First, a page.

Brevard Zoo Membership Newsletter Fall 2019 - Page 14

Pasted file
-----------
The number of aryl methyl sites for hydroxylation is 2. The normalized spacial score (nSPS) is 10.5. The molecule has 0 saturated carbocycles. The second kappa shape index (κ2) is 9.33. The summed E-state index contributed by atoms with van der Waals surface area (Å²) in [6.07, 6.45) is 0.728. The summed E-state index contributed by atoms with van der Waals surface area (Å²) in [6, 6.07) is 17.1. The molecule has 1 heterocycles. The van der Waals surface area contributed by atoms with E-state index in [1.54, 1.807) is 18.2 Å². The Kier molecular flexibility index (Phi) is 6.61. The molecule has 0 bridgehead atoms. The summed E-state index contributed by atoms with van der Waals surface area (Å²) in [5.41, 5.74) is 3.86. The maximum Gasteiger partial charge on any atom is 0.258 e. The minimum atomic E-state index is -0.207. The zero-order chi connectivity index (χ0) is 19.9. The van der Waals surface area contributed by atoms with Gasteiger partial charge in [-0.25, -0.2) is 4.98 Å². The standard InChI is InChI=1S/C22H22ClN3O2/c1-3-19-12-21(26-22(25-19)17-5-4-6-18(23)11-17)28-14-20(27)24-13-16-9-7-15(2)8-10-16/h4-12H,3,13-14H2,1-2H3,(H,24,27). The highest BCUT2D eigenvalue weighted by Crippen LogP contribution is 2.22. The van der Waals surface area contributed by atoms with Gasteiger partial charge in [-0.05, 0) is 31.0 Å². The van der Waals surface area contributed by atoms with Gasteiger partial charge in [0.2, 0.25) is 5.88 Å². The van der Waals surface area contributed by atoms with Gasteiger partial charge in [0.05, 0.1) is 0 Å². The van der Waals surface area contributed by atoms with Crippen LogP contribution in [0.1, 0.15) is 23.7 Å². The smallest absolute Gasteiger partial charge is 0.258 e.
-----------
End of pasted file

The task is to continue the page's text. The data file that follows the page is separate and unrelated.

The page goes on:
NEW AT THE ZOO New Arrivals Our first wrinkled hornbill chick in seven years hatched to parents Morticia and Gomez on April 12. They do not have a name as we have not yet identified their sex. Wrinkled hornbills are critically endangered due to habitat loss in their native range of Thailand, Malaysia and Indonesia. He is the third stingray born at the Zoo, following last year’s pups Dallas and Clementine. Jasper is currently living in a nursery space in the aquarium, and keepers note that he is very active until it’s time for a nap—then he becomes an expert at hide and seek! Training the Next Generation Every semester, roughly a dozen college students and recent graduates join our team for a three-month, curriculum-based internship program. You’ll find these hard workers aiding staff in our animal programs department, Restore Our Shores and the Sea Turtle Healing Center. At a luncheon in early August, our 14 summer interns presented an overview of their projects. Highlights included blue-tongued skink training and a red kangaroo enrichment ball! The Zoo made headlines nationwide after female klipspringer calf Clarice was born to parents Deb and Ajabu on April 15. This tiny antelope is thriving in the home she shares with her parents, marabou storks, west African crowned cranes and southern ground hornbill JD. Southern stingray pup Jasper was born on June 10 in the Paws On aquarium. On June 19, we welcomed two balls of cuteness—rock hyrax pups Turnip and Radish! The pair was born to mom Buffy and dad Fangs, who gave us Gnocchi and Hashbrown last year. Turnip and Radish have been checked out by our veterinary team and appear to be in excellent health. They are living behind the scenes, and we hope that they will serve as animal ambassadors in the near future. Sharing Our Knowledge One thing that sets our facility apart from many others is the degree to which volunteers participate in animal husbandry. At the Association of Zoos and Aquariums’ annual conference in New Orleans this September, director of volunteer programs Kathleen Nichols and sea turtle program manager Shanon Gann gave a presentation about the roles volunteers play in this aspect of our mission and how staff facilitate it. The lecture was strongly received, leaving volunteer managers from other zoos and aquariums motivated and inspired. Keeping an Eye on Kibibi In July, 20-year-old white rhino Kibibi appeared lethargic and uninterested in food. She was defecating far less than usual, and liquid soon began pouring out of her nostrils. Our veterinarian, Dr. Trevor Zachariah; local equine veterinarian Dr. Bradley Newman; and our animal care staff were on hand to bring her back to health. A specialized camera called an endoscope revealed a mass of food trapped in her esophagus, and Kibibi began recovering once it was 14 removed. We are happy to report that she is back with the rest of the crash in Expedition Africa! Brevard Zoo News | Fall 2019 | www.brevardzoo.org Growing the Next Generation of Conservationists Aquatic grasses are truly amazing. In addition to serving as a food source for manatees and sea turtles, these plants form “communities” that can support tens of thousands of fish and millions of invertebrates per acre. Unfortunately, the environmental issues facing our region have led to extensive loss of aquatic grasses in the Indian River Lagoon. This summer, our Restore Our Shores team was awarded a grant from the Indian River Lagoon National Estuary Program to pilot an exciting aquatic grass restoration initiative. Similar to our popular Adopt-A- Mangrove program, Grasses in Classes engages students in growing aquatic grasses at school until they’re big and strong enough to be planted in a protected area of the lagoon. The students will return to the restoration sites periodically to monitor the success of their plantings. Grasses in Classes is a partnership with Dr. Robert Virnstein (a biologist with more than four decades of seagrass restoration experience) and Brevard County Environmentally Endangered Lands Program.